There were a lot of skulls around the armor, so I created one skull in ZBrush and exported it to Maya, and then duplicated it around the armor where it was needed. I used the IMM Chain brush in ZBrush to create the wrist chains.
Once I was happy with base mesh, I created UV maps for each object. I used 9 UV tiles so I put a lot of detail in the texture maps, in case I wanted to use a close up render.
I exported each armor mesh to ZBrush. Before sculpting the details, I decided to make the pose first. Usually sculpting comes before posing, but this character will stay in the same pose for the final image.
There's a great tool in ZBrush called the Transpose Master. This makes all the SubTools low res and merges them temporarily to allow us to adjust the overall object together – this means it's great for posing, especially when a scene contains multiple SubTools. I could have moved and rotated the model using this temporary mesh, but instead I exported this mesh to Maya and rigged it so I could get a pose with a better weight distribution.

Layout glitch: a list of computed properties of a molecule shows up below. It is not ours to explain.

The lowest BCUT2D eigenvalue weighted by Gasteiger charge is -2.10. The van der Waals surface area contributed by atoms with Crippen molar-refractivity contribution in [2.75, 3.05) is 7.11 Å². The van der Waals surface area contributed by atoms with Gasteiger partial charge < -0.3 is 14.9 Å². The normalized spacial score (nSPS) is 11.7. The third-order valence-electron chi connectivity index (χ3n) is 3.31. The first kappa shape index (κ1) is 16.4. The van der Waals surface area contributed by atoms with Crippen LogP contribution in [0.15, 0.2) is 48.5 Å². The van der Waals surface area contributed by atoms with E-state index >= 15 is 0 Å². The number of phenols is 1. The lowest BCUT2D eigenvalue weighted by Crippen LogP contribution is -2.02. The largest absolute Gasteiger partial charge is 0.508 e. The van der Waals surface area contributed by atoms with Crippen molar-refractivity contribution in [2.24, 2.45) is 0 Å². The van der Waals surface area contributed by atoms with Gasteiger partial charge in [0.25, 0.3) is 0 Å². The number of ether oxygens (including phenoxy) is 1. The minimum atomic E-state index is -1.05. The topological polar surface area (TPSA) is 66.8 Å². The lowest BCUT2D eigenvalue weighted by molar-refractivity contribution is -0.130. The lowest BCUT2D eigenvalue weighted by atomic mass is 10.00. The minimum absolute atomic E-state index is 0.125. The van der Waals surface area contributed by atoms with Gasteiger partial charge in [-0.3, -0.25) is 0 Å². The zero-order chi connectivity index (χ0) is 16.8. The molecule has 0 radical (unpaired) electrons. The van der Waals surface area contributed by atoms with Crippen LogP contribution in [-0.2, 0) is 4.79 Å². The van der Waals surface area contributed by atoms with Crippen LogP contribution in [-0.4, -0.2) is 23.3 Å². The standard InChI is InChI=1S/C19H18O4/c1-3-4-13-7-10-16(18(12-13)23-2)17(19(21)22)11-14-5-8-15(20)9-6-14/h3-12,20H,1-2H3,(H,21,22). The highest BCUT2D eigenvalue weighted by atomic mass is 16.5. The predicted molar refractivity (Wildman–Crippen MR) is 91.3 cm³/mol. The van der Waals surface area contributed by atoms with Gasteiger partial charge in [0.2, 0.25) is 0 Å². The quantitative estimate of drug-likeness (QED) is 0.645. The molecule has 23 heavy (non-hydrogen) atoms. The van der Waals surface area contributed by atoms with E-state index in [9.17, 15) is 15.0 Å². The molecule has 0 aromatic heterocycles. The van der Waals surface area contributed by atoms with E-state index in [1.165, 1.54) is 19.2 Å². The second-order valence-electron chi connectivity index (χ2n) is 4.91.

Once I was happy with the pose, I exported the mesh to ZBrush and switched the temp mesh to posed mesh. During this process, the Vertex ID or object name shouldn't be changed.
When all the base meshes were imported into ZBrush, it was time for sculpting. First, I thought about what kind of material it should be, and tried to collect reference photos of related objects.
Sculpting can be defined in terms of three stages:
1. Low frequency details
2. Mid frequency details
3. High frequency details
For example, skins can be defined like:
1. General muscle form
2. Subtle bumpiness
3. Pore, wrinkle detail
ZBrush has a great option in the brush settings – Spray. Using the alpha map with Spray is a fast and efficient way to generate basic surface details.
Once I had enough detail for the base, I kept putting more details on top. DamStandard, Trim Dynamic, and Alpha with DragRect brush options were my usual choices.